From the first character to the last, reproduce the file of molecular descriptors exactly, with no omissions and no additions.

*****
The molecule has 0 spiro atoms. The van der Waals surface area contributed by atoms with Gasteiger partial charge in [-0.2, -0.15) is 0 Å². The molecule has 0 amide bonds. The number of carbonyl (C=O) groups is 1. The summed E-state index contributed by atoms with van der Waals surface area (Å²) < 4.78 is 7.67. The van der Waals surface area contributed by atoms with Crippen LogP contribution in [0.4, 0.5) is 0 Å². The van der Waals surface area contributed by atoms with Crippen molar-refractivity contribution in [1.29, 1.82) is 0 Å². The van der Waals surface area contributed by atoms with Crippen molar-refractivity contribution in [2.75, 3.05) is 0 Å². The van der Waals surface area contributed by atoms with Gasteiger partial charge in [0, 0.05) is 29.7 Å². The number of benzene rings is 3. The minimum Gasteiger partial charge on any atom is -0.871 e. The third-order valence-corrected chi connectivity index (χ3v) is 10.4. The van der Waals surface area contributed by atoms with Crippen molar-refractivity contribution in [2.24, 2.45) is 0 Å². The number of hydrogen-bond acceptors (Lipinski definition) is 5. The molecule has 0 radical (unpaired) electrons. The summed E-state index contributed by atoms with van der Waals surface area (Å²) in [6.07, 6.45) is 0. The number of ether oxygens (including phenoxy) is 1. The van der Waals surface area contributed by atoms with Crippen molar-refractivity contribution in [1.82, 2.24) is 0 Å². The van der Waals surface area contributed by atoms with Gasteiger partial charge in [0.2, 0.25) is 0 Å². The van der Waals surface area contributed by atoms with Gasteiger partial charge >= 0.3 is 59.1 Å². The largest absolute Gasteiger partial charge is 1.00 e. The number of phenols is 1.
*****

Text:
The molecule has 0 spiro atoms. The van der Waals surface area contributed by atoms with Gasteiger partial charge in [-0.2, -0.15) is 0 Å². The molecule has 0 amide bonds. The number of carbonyl (C=O) groups is 1. The summed E-state index contributed by atoms with van der Waals surface area (Å²) < 4.78 is 7.67. The van der Waals surface area contributed by atoms with Crippen LogP contribution in [0.4, 0.5) is 0 Å². The van der Waals surface area contributed by atoms with Crippen molar-refractivity contribution in [1.29, 1.82) is 0 Å². The van der Waals surface area contributed by atoms with Crippen molar-refractivity contribution in [2.75, 3.05) is 0 Å². The van der Waals surface area contributed by atoms with Gasteiger partial charge in [0, 0.05) is 29.7 Å². The number of benzene rings is 3. The minimum Gasteiger partial charge on any atom is -0.871 e. The third-order valence-corrected chi connectivity index (χ3v) is 10.4. The van der Waals surface area contributed by atoms with Crippen molar-refractivity contribution in [2.24, 2.45) is 0 Å². The number of hydrogen-bond acceptors (Lipinski definition) is 5. The molecule has 0 radical (unpaired) electrons. The summed E-state index contributed by atoms with van der Waals surface area (Å²) in [6.07, 6.45) is 0. The number of ether oxygens (including phenoxy) is 1. The van der Waals surface area contributed by atoms with Crippen molar-refractivity contribution in [1.82, 2.24) is 0 Å². The van der Waals surface area contributed by atoms with Gasteiger partial charge in [0.2, 0.25) is 0 Å². The van der Waals surface area contributed by atoms with Gasteiger partial charge >= 0.3 is 59.1 Å². The largest absolute Gasteiger partial charge is 1.00 e. The number of phenols is 1.